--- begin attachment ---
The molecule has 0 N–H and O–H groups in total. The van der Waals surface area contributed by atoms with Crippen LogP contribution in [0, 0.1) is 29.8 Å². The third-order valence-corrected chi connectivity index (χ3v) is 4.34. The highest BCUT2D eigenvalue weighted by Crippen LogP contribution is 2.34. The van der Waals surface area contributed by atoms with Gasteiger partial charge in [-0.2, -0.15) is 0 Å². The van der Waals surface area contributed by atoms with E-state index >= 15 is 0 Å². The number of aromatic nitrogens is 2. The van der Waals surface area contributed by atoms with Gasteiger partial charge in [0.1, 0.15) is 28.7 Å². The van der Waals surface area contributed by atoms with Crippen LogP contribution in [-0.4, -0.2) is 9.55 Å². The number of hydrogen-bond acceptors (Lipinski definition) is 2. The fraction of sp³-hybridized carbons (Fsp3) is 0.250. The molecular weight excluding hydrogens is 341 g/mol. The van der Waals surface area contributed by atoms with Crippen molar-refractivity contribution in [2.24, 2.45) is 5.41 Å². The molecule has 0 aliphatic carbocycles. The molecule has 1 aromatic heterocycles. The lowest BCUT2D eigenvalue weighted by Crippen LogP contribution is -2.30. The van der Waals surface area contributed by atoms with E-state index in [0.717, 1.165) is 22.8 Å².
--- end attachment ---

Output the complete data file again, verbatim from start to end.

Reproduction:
The molecule has 0 N–H and O–H groups in total. The van der Waals surface area contributed by atoms with Crippen LogP contribution in [0, 0.1) is 29.8 Å². The third-order valence-corrected chi connectivity index (χ3v) is 4.34. The highest BCUT2D eigenvalue weighted by Crippen LogP contribution is 2.34. The van der Waals surface area contributed by atoms with Gasteiger partial charge in [-0.2, -0.15) is 0 Å². The van der Waals surface area contributed by atoms with E-state index >= 15 is 0 Å². The number of aromatic nitrogens is 2. The van der Waals surface area contributed by atoms with Gasteiger partial charge in [0.1, 0.15) is 28.7 Å². The van der Waals surface area contributed by atoms with Crippen LogP contribution in [-0.4, -0.2) is 9.55 Å². The number of hydrogen-bond acceptors (Lipinski definition) is 2. The fraction of sp³-hybridized carbons (Fsp3) is 0.250. The molecular weight excluding hydrogens is 341 g/mol. The van der Waals surface area contributed by atoms with Crippen molar-refractivity contribution in [2.24, 2.45) is 5.41 Å². The molecule has 0 aliphatic carbocycles. The molecule has 1 aromatic heterocycles. The lowest BCUT2D eigenvalue weighted by Crippen LogP contribution is -2.30. The van der Waals surface area contributed by atoms with E-state index in [0.717, 1.165) is 22.8 Å².